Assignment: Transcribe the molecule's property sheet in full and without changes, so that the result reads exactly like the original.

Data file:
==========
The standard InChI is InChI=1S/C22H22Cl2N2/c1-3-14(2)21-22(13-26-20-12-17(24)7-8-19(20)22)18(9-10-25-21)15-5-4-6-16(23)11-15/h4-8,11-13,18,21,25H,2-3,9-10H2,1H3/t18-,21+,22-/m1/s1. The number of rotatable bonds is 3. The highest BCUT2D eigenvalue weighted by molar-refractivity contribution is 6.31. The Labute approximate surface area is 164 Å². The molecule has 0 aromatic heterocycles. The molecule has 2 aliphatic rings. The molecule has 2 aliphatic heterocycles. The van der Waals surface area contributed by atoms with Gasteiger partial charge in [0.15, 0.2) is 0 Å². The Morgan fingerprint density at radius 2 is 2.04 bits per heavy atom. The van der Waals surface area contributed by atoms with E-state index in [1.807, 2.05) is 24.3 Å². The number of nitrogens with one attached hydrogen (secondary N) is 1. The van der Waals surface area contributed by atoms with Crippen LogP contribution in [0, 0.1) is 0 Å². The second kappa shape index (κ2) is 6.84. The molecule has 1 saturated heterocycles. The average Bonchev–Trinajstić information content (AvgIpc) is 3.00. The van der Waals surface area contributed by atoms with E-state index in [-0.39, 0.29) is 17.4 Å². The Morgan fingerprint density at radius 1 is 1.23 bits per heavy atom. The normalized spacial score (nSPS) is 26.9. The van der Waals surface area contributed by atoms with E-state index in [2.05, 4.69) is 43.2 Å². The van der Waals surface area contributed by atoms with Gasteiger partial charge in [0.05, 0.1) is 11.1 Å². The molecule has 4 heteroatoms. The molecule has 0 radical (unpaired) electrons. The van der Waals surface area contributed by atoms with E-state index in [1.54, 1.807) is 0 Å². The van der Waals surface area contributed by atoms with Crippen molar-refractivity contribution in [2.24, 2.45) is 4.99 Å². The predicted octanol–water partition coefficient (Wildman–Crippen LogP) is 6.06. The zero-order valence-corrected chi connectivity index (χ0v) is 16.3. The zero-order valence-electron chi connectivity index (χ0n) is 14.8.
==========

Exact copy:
The standard InChI is InChI=1S/C22H22Cl2N2/c1-3-14(2)21-22(13-26-20-12-17(24)7-8-19(20)22)18(9-10-25-21)15-5-4-6-16(23)11-15/h4-8,11-13,18,21,25H,2-3,9-10H2,1H3/t18-,21+,22-/m1/s1. The number of rotatable bonds is 3. The highest BCUT2D eigenvalue weighted by molar-refractivity contribution is 6.31. The Labute approximate surface area is 164 Å². The molecule has 0 aromatic heterocycles. The molecule has 2 aliphatic rings. The molecule has 2 aliphatic heterocycles. The van der Waals surface area contributed by atoms with Gasteiger partial charge in [0.15, 0.2) is 0 Å². The Morgan fingerprint density at radius 2 is 2.04 bits per heavy atom. The van der Waals surface area contributed by atoms with E-state index in [1.807, 2.05) is 24.3 Å². The number of nitrogens with one attached hydrogen (secondary N) is 1. The van der Waals surface area contributed by atoms with Crippen LogP contribution in [0, 0.1) is 0 Å². The second kappa shape index (κ2) is 6.84. The molecule has 1 saturated heterocycles. The average Bonchev–Trinajstić information content (AvgIpc) is 3.00. The van der Waals surface area contributed by atoms with E-state index in [-0.39, 0.29) is 17.4 Å². The Morgan fingerprint density at radius 1 is 1.23 bits per heavy atom. The normalized spacial score (nSPS) is 26.9. The van der Waals surface area contributed by atoms with E-state index in [2.05, 4.69) is 43.2 Å². The van der Waals surface area contributed by atoms with Gasteiger partial charge in [0.05, 0.1) is 11.1 Å². The molecule has 4 heteroatoms. The molecule has 0 radical (unpaired) electrons. The van der Waals surface area contributed by atoms with E-state index in [1.54, 1.807) is 0 Å². The van der Waals surface area contributed by atoms with Crippen molar-refractivity contribution in [2.24, 2.45) is 4.99 Å². The predicted octanol–water partition coefficient (Wildman–Crippen LogP) is 6.06. The zero-order valence-corrected chi connectivity index (χ0v) is 16.3. The zero-order valence-electron chi connectivity index (χ0n) is 14.8.